But going outside the Forbidden City puts you back in modern time, facing some of its most daunting problems. We are afraid to even to Google the population of Beijing, not to mention facing it on a daily commute.
Crowdedness and pollution are a reality outside the Forbidden City, and if you take a shot to include Beijing, you cannot stop to wonder how the island of ancient history survived in an ocean of modernity.
On the next page, things start to look dull once you zoom out a bit.
8. Mount Rushmore
Mount Rushmore is an iconic place, and every patriotic American has the duty to visit it at least once in a lifetime.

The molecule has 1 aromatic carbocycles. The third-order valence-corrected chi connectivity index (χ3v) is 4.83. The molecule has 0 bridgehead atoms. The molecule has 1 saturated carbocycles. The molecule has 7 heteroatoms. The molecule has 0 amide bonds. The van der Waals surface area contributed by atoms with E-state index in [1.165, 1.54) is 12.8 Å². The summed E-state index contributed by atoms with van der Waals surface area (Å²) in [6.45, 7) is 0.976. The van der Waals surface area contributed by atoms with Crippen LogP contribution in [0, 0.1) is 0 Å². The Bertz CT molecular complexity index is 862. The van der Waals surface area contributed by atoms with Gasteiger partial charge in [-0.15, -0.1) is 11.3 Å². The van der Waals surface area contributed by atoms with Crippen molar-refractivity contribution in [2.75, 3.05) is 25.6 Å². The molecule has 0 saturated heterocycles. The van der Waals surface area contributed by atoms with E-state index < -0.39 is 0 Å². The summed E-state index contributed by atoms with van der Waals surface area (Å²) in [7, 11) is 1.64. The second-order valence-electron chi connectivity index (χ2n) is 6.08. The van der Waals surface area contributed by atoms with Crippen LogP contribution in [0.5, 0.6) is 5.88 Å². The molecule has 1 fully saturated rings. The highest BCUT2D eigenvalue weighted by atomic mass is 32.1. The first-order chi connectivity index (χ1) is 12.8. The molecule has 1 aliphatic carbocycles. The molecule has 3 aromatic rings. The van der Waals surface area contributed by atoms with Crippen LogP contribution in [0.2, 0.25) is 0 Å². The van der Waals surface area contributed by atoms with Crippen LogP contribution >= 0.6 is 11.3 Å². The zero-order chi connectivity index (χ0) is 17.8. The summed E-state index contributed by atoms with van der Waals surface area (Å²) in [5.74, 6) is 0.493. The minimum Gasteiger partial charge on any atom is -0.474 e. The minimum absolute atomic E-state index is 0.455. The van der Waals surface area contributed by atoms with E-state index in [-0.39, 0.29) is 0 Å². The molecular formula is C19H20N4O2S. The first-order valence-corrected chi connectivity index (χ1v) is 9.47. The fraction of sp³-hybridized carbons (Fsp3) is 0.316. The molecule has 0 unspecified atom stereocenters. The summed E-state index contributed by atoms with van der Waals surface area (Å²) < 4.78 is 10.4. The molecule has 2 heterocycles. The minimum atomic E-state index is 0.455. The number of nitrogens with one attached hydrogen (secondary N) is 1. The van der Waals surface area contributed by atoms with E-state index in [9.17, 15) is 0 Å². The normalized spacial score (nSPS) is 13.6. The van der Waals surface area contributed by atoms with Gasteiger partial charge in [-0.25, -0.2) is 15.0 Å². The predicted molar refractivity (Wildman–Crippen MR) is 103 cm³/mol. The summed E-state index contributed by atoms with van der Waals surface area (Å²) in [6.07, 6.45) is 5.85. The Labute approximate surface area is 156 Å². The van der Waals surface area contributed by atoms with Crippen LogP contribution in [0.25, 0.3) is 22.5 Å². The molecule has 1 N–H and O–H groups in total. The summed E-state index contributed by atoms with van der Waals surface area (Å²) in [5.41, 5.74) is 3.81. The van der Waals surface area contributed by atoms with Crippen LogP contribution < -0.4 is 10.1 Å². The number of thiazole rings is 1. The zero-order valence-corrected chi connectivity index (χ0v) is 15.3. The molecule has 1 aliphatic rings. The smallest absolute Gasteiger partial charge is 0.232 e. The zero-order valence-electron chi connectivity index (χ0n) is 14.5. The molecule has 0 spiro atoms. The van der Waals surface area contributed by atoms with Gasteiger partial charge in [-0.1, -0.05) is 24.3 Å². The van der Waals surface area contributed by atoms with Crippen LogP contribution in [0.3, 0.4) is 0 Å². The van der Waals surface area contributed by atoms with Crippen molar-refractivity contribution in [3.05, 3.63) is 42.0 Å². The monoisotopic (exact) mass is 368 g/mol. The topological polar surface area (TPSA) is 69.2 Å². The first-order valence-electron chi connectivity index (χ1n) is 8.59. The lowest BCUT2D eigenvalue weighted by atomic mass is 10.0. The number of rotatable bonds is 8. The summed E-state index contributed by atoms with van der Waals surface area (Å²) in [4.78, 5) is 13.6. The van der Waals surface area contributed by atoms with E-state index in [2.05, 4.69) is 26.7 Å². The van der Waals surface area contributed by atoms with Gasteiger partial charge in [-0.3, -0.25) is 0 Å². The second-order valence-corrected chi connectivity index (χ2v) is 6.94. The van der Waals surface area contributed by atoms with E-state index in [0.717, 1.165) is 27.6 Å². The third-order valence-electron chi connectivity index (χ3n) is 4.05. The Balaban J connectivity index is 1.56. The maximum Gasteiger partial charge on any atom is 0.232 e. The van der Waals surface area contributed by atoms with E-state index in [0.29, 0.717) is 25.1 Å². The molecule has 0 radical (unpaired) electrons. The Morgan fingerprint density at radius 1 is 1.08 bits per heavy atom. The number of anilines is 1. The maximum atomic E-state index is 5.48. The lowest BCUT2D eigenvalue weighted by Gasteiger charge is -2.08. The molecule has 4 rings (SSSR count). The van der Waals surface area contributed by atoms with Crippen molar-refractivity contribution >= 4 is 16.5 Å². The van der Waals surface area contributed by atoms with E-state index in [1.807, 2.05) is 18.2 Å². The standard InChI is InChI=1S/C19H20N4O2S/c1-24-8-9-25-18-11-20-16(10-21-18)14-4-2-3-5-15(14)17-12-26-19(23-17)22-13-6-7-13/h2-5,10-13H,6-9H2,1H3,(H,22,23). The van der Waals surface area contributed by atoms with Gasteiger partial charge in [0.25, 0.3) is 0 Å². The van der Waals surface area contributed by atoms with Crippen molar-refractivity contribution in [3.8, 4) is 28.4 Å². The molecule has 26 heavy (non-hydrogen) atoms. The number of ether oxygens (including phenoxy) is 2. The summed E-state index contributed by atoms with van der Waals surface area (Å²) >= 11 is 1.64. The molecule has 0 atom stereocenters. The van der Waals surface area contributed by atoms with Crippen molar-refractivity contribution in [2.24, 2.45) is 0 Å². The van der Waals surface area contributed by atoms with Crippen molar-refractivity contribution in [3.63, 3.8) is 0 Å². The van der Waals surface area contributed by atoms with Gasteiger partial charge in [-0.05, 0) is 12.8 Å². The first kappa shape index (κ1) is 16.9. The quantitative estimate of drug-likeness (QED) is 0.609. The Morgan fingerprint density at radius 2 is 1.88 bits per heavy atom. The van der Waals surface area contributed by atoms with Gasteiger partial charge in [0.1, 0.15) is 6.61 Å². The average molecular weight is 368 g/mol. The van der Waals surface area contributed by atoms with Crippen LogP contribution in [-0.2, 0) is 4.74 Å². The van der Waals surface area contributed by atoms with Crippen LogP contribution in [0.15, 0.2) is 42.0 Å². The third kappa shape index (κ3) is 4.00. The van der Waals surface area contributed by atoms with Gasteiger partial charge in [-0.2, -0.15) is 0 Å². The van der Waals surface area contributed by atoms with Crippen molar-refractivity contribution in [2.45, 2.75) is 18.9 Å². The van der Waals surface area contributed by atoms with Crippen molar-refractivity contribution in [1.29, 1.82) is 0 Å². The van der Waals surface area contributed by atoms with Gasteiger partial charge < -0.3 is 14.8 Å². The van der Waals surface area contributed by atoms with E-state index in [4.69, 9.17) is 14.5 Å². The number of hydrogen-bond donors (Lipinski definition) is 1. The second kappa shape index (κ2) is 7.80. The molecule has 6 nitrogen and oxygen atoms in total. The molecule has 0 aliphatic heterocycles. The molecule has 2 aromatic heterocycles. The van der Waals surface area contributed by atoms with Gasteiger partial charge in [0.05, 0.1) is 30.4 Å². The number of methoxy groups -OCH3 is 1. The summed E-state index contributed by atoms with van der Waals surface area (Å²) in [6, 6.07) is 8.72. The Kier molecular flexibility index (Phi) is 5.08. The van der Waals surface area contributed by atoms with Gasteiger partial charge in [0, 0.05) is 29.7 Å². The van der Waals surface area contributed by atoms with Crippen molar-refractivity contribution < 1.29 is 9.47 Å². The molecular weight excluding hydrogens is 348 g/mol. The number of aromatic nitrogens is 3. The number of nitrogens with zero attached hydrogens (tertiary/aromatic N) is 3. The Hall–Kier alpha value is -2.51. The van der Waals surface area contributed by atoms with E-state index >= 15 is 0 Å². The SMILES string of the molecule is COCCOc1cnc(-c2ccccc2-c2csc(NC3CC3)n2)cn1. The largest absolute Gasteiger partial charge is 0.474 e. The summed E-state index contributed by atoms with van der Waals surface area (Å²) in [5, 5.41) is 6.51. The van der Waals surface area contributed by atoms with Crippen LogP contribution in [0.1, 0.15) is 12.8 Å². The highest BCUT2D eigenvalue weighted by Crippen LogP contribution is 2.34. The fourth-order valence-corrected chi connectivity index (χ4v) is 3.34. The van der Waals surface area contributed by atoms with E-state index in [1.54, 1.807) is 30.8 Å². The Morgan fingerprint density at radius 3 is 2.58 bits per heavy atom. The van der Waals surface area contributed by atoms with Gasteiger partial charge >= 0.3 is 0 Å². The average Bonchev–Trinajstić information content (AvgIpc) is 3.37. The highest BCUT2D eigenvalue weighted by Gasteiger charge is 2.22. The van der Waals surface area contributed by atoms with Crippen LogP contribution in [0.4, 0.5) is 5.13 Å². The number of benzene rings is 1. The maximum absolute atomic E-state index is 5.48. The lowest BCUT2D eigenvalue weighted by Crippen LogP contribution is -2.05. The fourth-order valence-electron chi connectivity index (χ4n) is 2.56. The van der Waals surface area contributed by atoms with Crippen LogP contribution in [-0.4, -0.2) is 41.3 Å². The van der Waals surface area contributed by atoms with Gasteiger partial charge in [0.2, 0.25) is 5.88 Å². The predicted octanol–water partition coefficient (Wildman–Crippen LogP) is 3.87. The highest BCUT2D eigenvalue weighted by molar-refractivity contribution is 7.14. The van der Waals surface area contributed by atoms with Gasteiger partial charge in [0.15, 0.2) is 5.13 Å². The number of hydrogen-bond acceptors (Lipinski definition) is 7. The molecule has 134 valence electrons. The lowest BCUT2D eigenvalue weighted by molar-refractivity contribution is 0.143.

Carved on the slopes of the mountain the faces of the American presidents are clear signs that the founding fathers are there to watch and make sure that democracy and freedom survive the ages.
The zoom in is truly astonishing, as it shows a lot of details of the faces. You can only imagine how much effort was put into this piece of work and how much back and forward was needed before you could call it complete. The overview photo gives an idea of the scale at each the project was taken and also on how it altered the surrounding landscape.
We can also see that there is plenty of space on the mountain for new faces to be added. The only thing we wonder about is who will be worthy enough to be put side by side with the legends.
We have no one worthy of Mount Rushmore running in the 2016 elections.
Are you dying to visit an ancient monument? Curb your enthusiasm! The next zoomed out photo reveals the ugly context.
9. The Acropolis